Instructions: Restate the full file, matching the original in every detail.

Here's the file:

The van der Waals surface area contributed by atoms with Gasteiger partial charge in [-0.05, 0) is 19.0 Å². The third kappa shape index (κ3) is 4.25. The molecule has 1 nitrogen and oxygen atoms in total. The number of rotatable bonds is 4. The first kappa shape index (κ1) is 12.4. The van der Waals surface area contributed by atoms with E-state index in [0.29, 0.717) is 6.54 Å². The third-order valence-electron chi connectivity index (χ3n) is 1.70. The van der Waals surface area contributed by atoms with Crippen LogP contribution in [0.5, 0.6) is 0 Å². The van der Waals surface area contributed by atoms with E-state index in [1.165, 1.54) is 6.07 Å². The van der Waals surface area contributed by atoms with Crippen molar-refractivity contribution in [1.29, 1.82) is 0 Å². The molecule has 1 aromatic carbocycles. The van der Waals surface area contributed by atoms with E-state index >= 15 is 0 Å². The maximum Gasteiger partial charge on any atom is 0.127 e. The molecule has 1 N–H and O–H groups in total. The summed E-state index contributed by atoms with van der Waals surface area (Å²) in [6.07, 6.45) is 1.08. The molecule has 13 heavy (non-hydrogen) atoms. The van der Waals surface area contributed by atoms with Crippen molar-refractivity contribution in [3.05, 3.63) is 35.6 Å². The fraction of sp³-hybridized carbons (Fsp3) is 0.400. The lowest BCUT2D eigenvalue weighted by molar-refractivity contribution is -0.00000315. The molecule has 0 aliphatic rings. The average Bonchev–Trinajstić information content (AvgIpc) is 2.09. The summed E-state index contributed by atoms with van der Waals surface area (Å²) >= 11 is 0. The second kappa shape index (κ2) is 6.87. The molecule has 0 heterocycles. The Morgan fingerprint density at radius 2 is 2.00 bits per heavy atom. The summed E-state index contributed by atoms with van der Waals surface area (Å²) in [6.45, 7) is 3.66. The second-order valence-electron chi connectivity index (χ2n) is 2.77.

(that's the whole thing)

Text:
The van der Waals surface area contributed by atoms with Gasteiger partial charge in [-0.05, 0) is 19.0 Å². The third kappa shape index (κ3) is 4.25. The molecule has 1 nitrogen and oxygen atoms in total. The number of rotatable bonds is 4. The first kappa shape index (κ1) is 12.4. The van der Waals surface area contributed by atoms with E-state index in [0.29, 0.717) is 6.54 Å². The third-order valence-electron chi connectivity index (χ3n) is 1.70. The van der Waals surface area contributed by atoms with Crippen LogP contribution in [0.5, 0.6) is 0 Å². The van der Waals surface area contributed by atoms with E-state index in [1.165, 1.54) is 6.07 Å². The van der Waals surface area contributed by atoms with Crippen molar-refractivity contribution in [1.29, 1.82) is 0 Å². The molecule has 1 aromatic carbocycles. The van der Waals surface area contributed by atoms with E-state index >= 15 is 0 Å². The maximum Gasteiger partial charge on any atom is 0.127 e. The molecule has 1 N–H and O–H groups in total. The summed E-state index contributed by atoms with van der Waals surface area (Å²) in [6.07, 6.45) is 1.08. The molecule has 13 heavy (non-hydrogen) atoms. The van der Waals surface area contributed by atoms with Crippen molar-refractivity contribution in [3.05, 3.63) is 35.6 Å². The fraction of sp³-hybridized carbons (Fsp3) is 0.400. The lowest BCUT2D eigenvalue weighted by molar-refractivity contribution is -0.00000315. The molecule has 0 aliphatic rings. The average Bonchev–Trinajstić information content (AvgIpc) is 2.09. The summed E-state index contributed by atoms with van der Waals surface area (Å²) >= 11 is 0. The second kappa shape index (κ2) is 6.87. The molecule has 0 heterocycles. The Morgan fingerprint density at radius 2 is 2.00 bits per heavy atom. The summed E-state index contributed by atoms with van der Waals surface area (Å²) in [6.45, 7) is 3.66. The second-order valence-electron chi connectivity index (χ2n) is 2.77.